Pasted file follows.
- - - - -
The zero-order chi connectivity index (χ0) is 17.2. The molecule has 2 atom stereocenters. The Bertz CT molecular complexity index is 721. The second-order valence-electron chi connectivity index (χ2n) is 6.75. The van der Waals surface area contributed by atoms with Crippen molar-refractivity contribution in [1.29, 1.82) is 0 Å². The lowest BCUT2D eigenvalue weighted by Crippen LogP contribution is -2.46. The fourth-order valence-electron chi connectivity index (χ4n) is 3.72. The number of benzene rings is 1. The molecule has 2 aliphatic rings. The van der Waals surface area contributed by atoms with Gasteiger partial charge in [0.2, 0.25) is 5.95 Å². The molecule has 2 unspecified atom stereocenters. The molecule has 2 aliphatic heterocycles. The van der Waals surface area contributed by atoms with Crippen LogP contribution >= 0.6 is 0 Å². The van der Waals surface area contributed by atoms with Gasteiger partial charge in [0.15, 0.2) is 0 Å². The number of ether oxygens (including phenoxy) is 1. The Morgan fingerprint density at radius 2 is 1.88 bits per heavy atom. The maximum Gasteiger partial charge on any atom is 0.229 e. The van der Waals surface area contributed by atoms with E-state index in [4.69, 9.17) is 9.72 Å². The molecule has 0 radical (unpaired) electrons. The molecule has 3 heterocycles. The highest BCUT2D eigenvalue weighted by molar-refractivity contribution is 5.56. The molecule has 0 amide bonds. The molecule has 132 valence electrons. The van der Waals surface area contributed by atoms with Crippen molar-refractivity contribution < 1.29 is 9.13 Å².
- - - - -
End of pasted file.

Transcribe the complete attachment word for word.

The zero-order chi connectivity index (χ0) is 17.2. The molecule has 2 atom stereocenters. The Bertz CT molecular complexity index is 721. The second-order valence-electron chi connectivity index (χ2n) is 6.75. The van der Waals surface area contributed by atoms with Crippen molar-refractivity contribution in [1.29, 1.82) is 0 Å². The lowest BCUT2D eigenvalue weighted by Crippen LogP contribution is -2.46. The fourth-order valence-electron chi connectivity index (χ4n) is 3.72. The number of benzene rings is 1. The molecule has 2 aliphatic rings. The van der Waals surface area contributed by atoms with Gasteiger partial charge in [0.2, 0.25) is 5.95 Å². The molecule has 2 unspecified atom stereocenters. The molecule has 2 aliphatic heterocycles. The van der Waals surface area contributed by atoms with Crippen LogP contribution >= 0.6 is 0 Å². The van der Waals surface area contributed by atoms with Gasteiger partial charge in [0.15, 0.2) is 0 Å². The number of ether oxygens (including phenoxy) is 1. The Morgan fingerprint density at radius 2 is 1.88 bits per heavy atom. The maximum Gasteiger partial charge on any atom is 0.229 e. The van der Waals surface area contributed by atoms with E-state index in [4.69, 9.17) is 9.72 Å². The molecule has 0 radical (unpaired) electrons. The molecule has 3 heterocycles. The highest BCUT2D eigenvalue weighted by molar-refractivity contribution is 5.56. The molecule has 0 amide bonds. The molecule has 132 valence electrons. The van der Waals surface area contributed by atoms with Crippen molar-refractivity contribution < 1.29 is 9.13 Å².